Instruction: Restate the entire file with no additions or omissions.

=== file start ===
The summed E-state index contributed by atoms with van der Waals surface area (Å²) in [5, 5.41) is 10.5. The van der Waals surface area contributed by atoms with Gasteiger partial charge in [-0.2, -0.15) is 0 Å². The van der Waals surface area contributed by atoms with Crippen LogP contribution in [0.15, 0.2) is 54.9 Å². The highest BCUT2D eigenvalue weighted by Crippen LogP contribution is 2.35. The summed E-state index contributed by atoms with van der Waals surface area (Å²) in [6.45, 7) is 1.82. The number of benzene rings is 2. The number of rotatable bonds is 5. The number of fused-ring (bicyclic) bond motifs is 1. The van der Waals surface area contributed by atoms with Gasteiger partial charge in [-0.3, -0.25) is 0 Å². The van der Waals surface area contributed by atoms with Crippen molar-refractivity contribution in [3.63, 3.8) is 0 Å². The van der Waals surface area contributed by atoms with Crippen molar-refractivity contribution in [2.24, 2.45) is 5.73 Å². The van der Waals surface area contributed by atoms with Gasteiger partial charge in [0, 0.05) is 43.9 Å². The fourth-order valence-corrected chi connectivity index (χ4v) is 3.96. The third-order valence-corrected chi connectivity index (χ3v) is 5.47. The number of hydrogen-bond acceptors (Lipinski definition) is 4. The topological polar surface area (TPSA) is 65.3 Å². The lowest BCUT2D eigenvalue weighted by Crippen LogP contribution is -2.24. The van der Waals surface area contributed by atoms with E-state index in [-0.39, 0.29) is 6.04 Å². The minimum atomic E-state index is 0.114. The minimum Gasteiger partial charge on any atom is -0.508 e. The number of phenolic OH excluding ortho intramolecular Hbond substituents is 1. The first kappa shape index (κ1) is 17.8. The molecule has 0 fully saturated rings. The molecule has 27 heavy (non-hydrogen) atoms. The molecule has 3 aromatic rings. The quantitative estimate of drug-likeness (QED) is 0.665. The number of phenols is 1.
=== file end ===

The summed E-state index contributed by atoms with van der Waals surface area (Å²) in [5, 5.41) is 10.5. The van der Waals surface area contributed by atoms with Gasteiger partial charge in [-0.2, -0.15) is 0 Å². The van der Waals surface area contributed by atoms with Crippen LogP contribution in [0.15, 0.2) is 54.9 Å². The highest BCUT2D eigenvalue weighted by Crippen LogP contribution is 2.35. The summed E-state index contributed by atoms with van der Waals surface area (Å²) in [6.45, 7) is 1.82. The number of benzene rings is 2. The number of rotatable bonds is 5. The number of fused-ring (bicyclic) bond motifs is 1. The van der Waals surface area contributed by atoms with Gasteiger partial charge in [-0.3, -0.25) is 0 Å². The van der Waals surface area contributed by atoms with Crippen molar-refractivity contribution in [3.63, 3.8) is 0 Å². The van der Waals surface area contributed by atoms with Crippen molar-refractivity contribution in [2.24, 2.45) is 5.73 Å². The van der Waals surface area contributed by atoms with Gasteiger partial charge in [0, 0.05) is 43.9 Å². The fourth-order valence-corrected chi connectivity index (χ4v) is 3.96. The third-order valence-corrected chi connectivity index (χ3v) is 5.47. The number of hydrogen-bond acceptors (Lipinski definition) is 4. The topological polar surface area (TPSA) is 65.3 Å². The lowest BCUT2D eigenvalue weighted by Crippen LogP contribution is -2.24. The van der Waals surface area contributed by atoms with E-state index in [-0.39, 0.29) is 6.04 Å². The minimum atomic E-state index is 0.114. The minimum Gasteiger partial charge on any atom is -0.508 e. The number of phenolic OH excluding ortho intramolecular Hbond substituents is 1. The first kappa shape index (κ1) is 17.8. The molecule has 0 fully saturated rings. The molecule has 27 heavy (non-hydrogen) atoms. The molecule has 3 aromatic rings. The quantitative estimate of drug-likeness (QED) is 0.665. The number of phenols is 1.